April showers bring May property tax valuations in Colorado. Notices of Valuation were sent out by the Summit County Assessor’s office on May 1st. I suggest you sit down before you open the mail and see your new property valuation and estimated 2023 property tax bill. Values have gone up substantially since the last valuation two years ago. Unfortunately, that means 2023 property taxes will be doing the same.
New property valuations
Every two years, on the odd year, Colorado assessors re-evaluate property values and send out new valuations. When determining value, the assessor’s office can look at sales up to five years old and nothing more recent than June of 2022. The only time five year old sales data would be relevant is if there aren’t enough more recent sales to determine value. Ideally, they use an 18 month period for the property valuations. This year’s preferred sales data is from Jan 2021 to June 2022. With the surging property values and high number of sales in 2021, those older sales won’t matter one bit. Notices were sent out May 1st. If you haven’t received your new 2023 property tax valuation yet, look it up now on the Summit County website. If you don’t know your schedule number, shoot us an email or text and we can look it up for you pretty quickly. It is also available on your past tax bills or valuations
No limit on 2023 property tax increase
Recently, Colorado voters chose to repeal the Gallagher Amendment that limited how much property taxes could increase. After these 2023 property tax valuations, voters will likely be wishing that amendment was still in place. Knowing property taxes are going to jump sharply across the state, Colorado lawmakers are looking into a new provision that will cut the 2023 anticipated tax increase roughly in half. Of course, at this point, that is not a sure thing and property owners need to expect to pay the amount of the estimated taxes next year when they come due. However, senior and military exemptions, along with any other reductions that owners already have in place should still apply.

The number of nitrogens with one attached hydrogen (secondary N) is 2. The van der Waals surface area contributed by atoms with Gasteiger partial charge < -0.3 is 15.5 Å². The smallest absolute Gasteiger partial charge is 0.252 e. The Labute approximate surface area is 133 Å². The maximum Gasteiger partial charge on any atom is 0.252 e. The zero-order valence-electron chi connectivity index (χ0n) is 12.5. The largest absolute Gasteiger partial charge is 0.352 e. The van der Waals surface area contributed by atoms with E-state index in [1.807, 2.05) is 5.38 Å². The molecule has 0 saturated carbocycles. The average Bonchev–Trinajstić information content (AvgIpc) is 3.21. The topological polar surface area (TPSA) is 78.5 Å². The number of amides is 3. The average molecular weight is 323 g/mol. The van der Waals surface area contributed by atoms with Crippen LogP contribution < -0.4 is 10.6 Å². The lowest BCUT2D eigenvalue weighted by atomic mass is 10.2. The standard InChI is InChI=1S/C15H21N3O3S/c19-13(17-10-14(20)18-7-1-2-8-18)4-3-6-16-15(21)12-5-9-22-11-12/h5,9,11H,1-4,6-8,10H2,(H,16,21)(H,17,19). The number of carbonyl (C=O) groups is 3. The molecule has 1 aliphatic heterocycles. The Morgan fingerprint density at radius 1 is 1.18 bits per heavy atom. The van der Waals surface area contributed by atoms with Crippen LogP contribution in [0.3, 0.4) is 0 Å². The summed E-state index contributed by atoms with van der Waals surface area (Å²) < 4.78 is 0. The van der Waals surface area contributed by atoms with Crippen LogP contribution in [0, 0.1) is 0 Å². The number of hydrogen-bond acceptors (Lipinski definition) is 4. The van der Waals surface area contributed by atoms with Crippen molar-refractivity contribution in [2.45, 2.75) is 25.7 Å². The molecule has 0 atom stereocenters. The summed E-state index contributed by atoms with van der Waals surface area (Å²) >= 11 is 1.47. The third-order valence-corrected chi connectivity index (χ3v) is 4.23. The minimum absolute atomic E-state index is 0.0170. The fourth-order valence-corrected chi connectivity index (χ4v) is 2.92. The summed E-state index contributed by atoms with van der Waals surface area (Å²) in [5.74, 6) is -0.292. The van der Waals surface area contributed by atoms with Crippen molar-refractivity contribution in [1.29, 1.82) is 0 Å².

If you own a vacant lot next to your home, property taxes on the vacant land will be higher than a developed lot. It may be possible to vacate the lot line, thereby eliminating the vacant lot, and reduce your total tax bill. Talk to the town or county where your property is located to discuss this option. If you go this route, it is important that you know the pros and cons of this action before proceeding. It’s hard to stay up to date on the ever changing rules in each governing body. As a result, we can’t tell you for sure about all the pros and cons to this action. We can help to point out potential issues and questions you should be asking.
Appealing Summit County valuations
As in years past, it’s possible to challenge Summit County property valuations. There is a small window to get your appeal in. Plan to submit the appeal between May 1st and June 8th, 2023. The assessor’s office will make a decision on the appeal by June 30th. If you choose to appeal your valuation follow all of the assessor’s rules to a T and keep these things in mind:
- Of course, using relevant data is the most important item. Summit County provides the sales data they use for your property’s value. If there are more relevant sales during the appropriate time frame, perhaps an appeal is worth trying. Contact us if you need to find sales data during the appropriate period. We can provide that information to you relatively easily.
- Base your arguments on facts not opinion. If a home has been remodeled and yours is original, that’s a fact that should have an impact on value. If you think it’s not right for your property taxes to increase $1500/year, that’s an opinion that has no impact on value. Think about how you frame your value arguments.
- If you bought your home between Jan 2021 and June 2022, your value will likely be close to your purchase price. If so, it will be hard to argue the valuation is incorrect.
Even if you appeal your Summit County property valuation, expect a substantial increase in the taxes you have been paying. Real estate sales prices increased dramatically during the last two years. That will no doubt be felt in the 2023 property tax bills no matter what.